THIS month the Diocese of Oxford launches a prayer calendar with a difference. Entitled Whatever You Do, the calendar will feature stories of ordinary Christians and how their faith is lived out in their daily lives.

This month we feature the stories of ballet teacher Annik Coatalen and Licensed Lay Minister and senior manager in local government, Derek Lancaster. The aim is part of a wider initiative by the Department of Mission, to help empower people to know that they can be used as part of God’s mission, in the places they spend most of their time.

Andrew Anderson-Gear, Director of Mission, points to the recent Archbishops’ Council’s report Setting God’s People Free. “This report highlights the urgent need there is for the life and worship of our churches to rediscover their call to empower Christians to live out their faith in their daily lives,” said Andrew. The report states:

59 per cent of those of working age said that the most challenging context to be a disciple of Christ was in the workplace
62 per cent of those in full-time paid employment experienced little, not much or no help/preparation from the life and ministries of the church to deal with the issues they faced at work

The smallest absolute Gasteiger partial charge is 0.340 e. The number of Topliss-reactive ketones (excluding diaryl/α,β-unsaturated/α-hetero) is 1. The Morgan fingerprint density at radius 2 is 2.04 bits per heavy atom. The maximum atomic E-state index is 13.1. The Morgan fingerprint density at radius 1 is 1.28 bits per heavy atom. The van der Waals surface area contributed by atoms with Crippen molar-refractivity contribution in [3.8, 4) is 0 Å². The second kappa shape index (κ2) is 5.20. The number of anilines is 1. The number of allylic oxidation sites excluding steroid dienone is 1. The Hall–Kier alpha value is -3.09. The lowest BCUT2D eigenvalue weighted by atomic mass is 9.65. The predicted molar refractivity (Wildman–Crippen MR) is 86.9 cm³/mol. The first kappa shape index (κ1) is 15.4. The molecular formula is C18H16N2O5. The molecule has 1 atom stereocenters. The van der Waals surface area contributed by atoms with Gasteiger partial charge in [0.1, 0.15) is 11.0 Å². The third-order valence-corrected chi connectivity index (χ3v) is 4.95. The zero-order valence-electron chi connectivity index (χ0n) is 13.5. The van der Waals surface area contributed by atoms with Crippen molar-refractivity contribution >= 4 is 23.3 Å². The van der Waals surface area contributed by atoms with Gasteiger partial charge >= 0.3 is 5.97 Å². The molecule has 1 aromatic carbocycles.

47 per cent said they did not have a story to tell about how God has worked in their lives. (Note that 82 per cent had been Christians for over 10 years.)
59 per cent of Anglicans surveyed said that their church does not equip people well for life in today’s world.

Andrew added: “We are hoping to help empower the people of God, at all stages of their life and Christian faith, to engage with whole-life discipleship. We hope the stories in the Whatever You Do prayer calendar will inspire us all in our own everyday life and work. My hope is that people will want to participate through the Twitter feed and Facebook page. As we grow in confidence that God is present, active and working for good in every area of our life, we might grow something beyond a simple prayer calendar.”

If you would like to share how God is at work in your day-to-day life, email